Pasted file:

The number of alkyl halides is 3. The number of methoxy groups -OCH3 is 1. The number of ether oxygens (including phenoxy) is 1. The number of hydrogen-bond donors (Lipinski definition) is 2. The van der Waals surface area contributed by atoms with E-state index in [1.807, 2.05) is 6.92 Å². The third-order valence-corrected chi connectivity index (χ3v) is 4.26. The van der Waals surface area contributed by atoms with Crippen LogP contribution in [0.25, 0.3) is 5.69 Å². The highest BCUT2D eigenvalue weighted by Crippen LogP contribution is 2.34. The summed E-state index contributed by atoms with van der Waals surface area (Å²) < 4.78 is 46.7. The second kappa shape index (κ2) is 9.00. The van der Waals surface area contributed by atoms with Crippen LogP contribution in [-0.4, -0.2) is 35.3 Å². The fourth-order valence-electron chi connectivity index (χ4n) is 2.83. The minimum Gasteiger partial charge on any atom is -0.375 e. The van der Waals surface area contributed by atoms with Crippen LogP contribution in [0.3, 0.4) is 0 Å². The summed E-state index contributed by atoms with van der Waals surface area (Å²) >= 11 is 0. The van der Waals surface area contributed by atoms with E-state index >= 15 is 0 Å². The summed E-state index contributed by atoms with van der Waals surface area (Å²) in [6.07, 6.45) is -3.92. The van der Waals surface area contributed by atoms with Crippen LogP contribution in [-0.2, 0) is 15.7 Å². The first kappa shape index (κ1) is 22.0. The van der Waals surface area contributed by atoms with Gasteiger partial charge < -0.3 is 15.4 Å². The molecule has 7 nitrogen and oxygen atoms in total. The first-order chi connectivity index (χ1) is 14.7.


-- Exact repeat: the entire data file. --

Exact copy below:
The number of alkyl halides is 3. The number of methoxy groups -OCH3 is 1. The number of ether oxygens (including phenoxy) is 1. The number of hydrogen-bond donors (Lipinski definition) is 2. The van der Waals surface area contributed by atoms with E-state index in [1.807, 2.05) is 6.92 Å². The third-order valence-corrected chi connectivity index (χ3v) is 4.26. The van der Waals surface area contributed by atoms with Crippen LogP contribution in [0.25, 0.3) is 5.69 Å². The highest BCUT2D eigenvalue weighted by Crippen LogP contribution is 2.34. The summed E-state index contributed by atoms with van der Waals surface area (Å²) < 4.78 is 46.7. The second kappa shape index (κ2) is 9.00. The van der Waals surface area contributed by atoms with Crippen LogP contribution in [-0.4, -0.2) is 35.3 Å². The fourth-order valence-electron chi connectivity index (χ4n) is 2.83. The minimum Gasteiger partial charge on any atom is -0.375 e. The van der Waals surface area contributed by atoms with Crippen LogP contribution in [0.3, 0.4) is 0 Å². The summed E-state index contributed by atoms with van der Waals surface area (Å²) >= 11 is 0. The van der Waals surface area contributed by atoms with E-state index >= 15 is 0 Å². The summed E-state index contributed by atoms with van der Waals surface area (Å²) in [6.07, 6.45) is -3.92. The van der Waals surface area contributed by atoms with Crippen LogP contribution in [-0.2, 0) is 15.7 Å². The first kappa shape index (κ1) is 22.0. The van der Waals surface area contributed by atoms with Gasteiger partial charge < -0.3 is 15.4 Å². The molecule has 7 nitrogen and oxygen atoms in total. The first-order chi connectivity index (χ1) is 14.7.